Call Search
     

New to Ham Radio?
My Profile

Community
Articles
Forums
News
Reviews
Friends Remembered
Strays
Survey Question

Operating
Contesting
DX Cluster Spots
Propagation

Resources
Calendar
Classifieds
Ham Exams
Ham Links
List Archives
News Articles
Product Reviews
QSL Managers

Site Info
eHam Help (FAQ)
Support the site
The eHam Team
Advertising Info
Vision Statement
About eHam.net

   Home   Help Search  
Pages: [1]   Go Down
  Print  
Author Topic: Who would QRM the Space Shuttle?  (Read 666 times)
K0KN
Member

Posts: 11


WWW

Ignore
« on: July 04, 2006, 11:16:33 PM »


Today I encountered one of the worst cases of bad Amateur Radio practice that I've ever seen.
 
As you may know, today, July 4, 2006 was a very important day for our manned space program. The Space Shuttle has not
been launched in about a year, and my family and I were looking forward to hearing the shuttle audio transmissions as retransmitted
by the Goddard Amateur Radio Club - http://garc.gsfc.nasa.gov/
 
I tuned in to one of the published frequencies (14.295 MHz) at approximately 1:15 pm Central time, shortly before the
launch was to take place. Two amateurs were rag-chewing on frequency, and periodically made comments about some
perceived QRM (Goddard ARC).
 
About 5 minutes before launch, I broke in and asked if they would please QSY off the published shuttle audio frequency,
and one operator (N1CH) replied that "I might let them hear some of the broadcast" and "We were on this frequency first".
 
Unfortunately, I did not have recording equipment available. I hope that someone else did.
 
While N1CH may have had the frequency first, no-one owns an Amateur frequency. Our ham licenses entitle us to a great privilege, but
along with the license comes a great responsibility to be a courteous operator. I tuned around 20 meters and heard scant activity, so it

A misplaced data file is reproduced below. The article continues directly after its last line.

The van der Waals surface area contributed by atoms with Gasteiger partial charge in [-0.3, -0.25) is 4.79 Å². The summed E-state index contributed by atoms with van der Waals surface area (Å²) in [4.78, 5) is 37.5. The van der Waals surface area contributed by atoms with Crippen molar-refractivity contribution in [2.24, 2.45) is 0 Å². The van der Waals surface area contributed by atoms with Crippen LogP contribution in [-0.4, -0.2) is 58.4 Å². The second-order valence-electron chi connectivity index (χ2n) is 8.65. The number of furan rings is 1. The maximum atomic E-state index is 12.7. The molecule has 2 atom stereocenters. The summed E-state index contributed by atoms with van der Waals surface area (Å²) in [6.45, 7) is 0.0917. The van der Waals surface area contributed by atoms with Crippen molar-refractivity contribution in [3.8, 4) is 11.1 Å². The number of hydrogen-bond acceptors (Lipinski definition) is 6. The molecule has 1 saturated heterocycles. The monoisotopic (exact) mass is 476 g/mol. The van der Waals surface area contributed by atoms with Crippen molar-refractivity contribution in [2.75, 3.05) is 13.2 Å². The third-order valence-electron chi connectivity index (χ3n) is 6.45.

would not have been a problem for them to QSY.
 
The Goddard transmitter, however, may well be rockbound and therefore not frequency agile.
 
Bottom line, I believe that N1CH acted in a way unbecoming an Amateur Radio Operator. The Goddard ARC club has provided the shuttle downlink audio for 22 years
on publicly published frequencies. These shuttle launches are not a daily occurrance by any means, but I gathered by the attitudes from the operators that this was not the first time they'd had a 'run-in' with the Goddard ARC.
 
I hate to think of what an SWL or perspective ham might have thought hearing the incident today. This was childish CB-type activity from an obnoxious,
arrogant person who somehow managed to get an Extra class license.
 
73,
 
Kyle Yoksh
KØKN
Olathe, Kansas
Amsat # 35249
VUCC Satellite # 150
ARRL Member
 
Logged
KG4RUL
Member

Posts: 2734


WWW

Ignore
« Reply #1 on: July 05, 2006, 06:56:26 AM »

You answered your own question: "no-one owns an Amateur frequency".  While courtesy would require them to vacate the frequency, no rule of law requres them to do so.

The only exception to this that I can come up with is a repeater.  The trustee can require anyone he desires to cease using the machine and that would have the force of law.

Dennis KG4RUL
Logged
W3LK
Member

Posts: 5639




Ignore
« Reply #2 on: July 05, 2006, 11:54:24 AM »

<< This was childish CB-type activity from an obnoxious,
arrogant person who somehow managed to get an Extra class license. >>

He passed the exam, just like every other Extra class.

Discourteous? Maybe.

Entitled to stay on the frequency because they were in QSO before NASA came on frequency? Sure.

73,

Lon - W3LK
Baltimore, Maryland

 
Logged

A smoking section in a restaurant makes as much sense as a peeing section in a swimming pool.
W3LK
Member

Posts: 5639




Ignore
« Reply #3 on: July 05, 2006, 12:00:14 PM »

While I am in a grouchy mood about whiners ...

<< Who would QRM the Space Shuttle? >>

No one QRMed the shuttle.  No one interferred with the operations or transmissions from the shuttle to NASA.